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Second go-round for the Omnibus Bill

The Story


The question of whether or not crime and immorality should be joined together in the Criminal Code comes to the forefront. The House of Commons debates the amendments relating to abortion and homosexuality. John Turner explains in this CBC Radio clip "there are areas of private behaviour, however repugnant and immoral, if they do not directly involve public order, should not properly be within the criminal law of Canada." Former prime minister John Diefenbaker disagrees, saying the bill "undermines the whole concept of a family as a unit". He adds: "The whole record of history has been nations that followed this course of gradually removing and debasing basic principles of life have not stood long." NDP leader David Lewis labels Diefenbaker's comments as "nonsensical exaggeration" and says "the compassion of society should prevent us from labelling homosexuals as criminals."

Medium: Radio
Program: Sunday Morning Magazine
Broadcast Date: April 20, 1969
Guest(s): Réal Caouette, John Diefenbaker, David Lewis, John Turner
Host: Bill Paul, Bruce Rogers
Duration: 7:09
Photo: National Archives of Canada (PA-046363)

Did You know?


• John Turner took over as justice minister and inherited Trudeau's Omnibus Bill (known as Bill C-150) after it died on the floor of the House of Commons. Turner officially reintroduced the bill on Dec. 19, 1968, after the recall of Parliament on Sept. 12.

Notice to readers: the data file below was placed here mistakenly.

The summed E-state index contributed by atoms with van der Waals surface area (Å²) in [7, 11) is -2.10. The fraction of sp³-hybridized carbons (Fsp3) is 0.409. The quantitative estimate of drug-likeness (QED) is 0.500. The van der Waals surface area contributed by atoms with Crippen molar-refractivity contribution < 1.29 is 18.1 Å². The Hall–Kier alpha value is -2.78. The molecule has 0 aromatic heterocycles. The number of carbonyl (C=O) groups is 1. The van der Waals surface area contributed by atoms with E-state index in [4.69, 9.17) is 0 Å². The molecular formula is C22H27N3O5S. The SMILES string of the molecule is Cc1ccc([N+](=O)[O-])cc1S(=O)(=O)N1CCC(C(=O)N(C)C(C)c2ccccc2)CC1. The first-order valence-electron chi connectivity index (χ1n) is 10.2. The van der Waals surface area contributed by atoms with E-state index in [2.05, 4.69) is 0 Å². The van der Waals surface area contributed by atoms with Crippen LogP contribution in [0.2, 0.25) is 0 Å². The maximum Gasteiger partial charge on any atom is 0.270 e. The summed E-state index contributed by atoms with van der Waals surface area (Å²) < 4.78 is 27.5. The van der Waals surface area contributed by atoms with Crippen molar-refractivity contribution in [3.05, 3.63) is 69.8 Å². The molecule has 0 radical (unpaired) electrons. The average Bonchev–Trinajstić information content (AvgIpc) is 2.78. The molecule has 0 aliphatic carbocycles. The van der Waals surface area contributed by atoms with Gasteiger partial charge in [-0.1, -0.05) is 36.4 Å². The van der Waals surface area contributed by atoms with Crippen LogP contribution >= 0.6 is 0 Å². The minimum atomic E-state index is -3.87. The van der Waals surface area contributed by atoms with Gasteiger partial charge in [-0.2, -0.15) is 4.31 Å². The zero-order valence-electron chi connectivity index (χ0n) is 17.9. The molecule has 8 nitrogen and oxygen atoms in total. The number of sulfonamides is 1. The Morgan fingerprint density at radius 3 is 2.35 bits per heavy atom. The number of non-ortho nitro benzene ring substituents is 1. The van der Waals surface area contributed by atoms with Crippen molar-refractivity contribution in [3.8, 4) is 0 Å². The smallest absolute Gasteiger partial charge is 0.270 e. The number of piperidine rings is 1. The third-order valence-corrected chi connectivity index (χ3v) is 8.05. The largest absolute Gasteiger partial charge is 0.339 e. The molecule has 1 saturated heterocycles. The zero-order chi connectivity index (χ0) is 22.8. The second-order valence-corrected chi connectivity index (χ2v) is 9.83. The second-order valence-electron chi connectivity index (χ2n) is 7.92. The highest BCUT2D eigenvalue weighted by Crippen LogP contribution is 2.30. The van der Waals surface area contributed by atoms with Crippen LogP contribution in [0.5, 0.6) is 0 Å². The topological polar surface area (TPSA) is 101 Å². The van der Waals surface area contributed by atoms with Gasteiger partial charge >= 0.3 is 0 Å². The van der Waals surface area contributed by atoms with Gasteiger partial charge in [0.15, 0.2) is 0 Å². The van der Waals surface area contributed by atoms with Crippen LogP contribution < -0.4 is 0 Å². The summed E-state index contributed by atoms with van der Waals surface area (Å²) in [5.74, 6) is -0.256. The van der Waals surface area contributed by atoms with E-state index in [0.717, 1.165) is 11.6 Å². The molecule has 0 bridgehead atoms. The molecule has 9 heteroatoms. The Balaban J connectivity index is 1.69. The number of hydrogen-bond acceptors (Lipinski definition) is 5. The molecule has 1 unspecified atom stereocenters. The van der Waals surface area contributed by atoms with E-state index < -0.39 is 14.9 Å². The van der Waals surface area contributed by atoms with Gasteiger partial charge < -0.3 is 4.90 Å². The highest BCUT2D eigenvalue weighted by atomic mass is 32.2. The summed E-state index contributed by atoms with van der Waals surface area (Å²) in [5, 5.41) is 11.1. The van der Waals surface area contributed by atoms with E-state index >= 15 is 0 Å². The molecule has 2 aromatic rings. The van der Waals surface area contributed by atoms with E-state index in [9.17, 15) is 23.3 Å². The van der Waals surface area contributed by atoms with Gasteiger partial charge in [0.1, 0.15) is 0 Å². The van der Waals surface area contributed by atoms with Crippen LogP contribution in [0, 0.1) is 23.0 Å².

• Turner's Omnibus Bill introduced the first major reform to divorce laws in Canada since Confederation. Previously, the law required a private bill to be introduced in the House of Commons, coupled with a parliamentary committee investigation. Divorce applicants had to obtain a private investigator's report establishing adultery before their bill proceeded through Parliament.

• When Trudeau retired in 1984, Turner was elected the leader of the Liberals and became Canada's new prime minister on June 30. Turner called a general election for Sept. 4, but Brian Mulroney swept into office as the new prime minister, as the Tories took 211 seats in the House, forming a majority government. Turner became the leader of the official Opposition, a position he held until he retired from politics in 1990.


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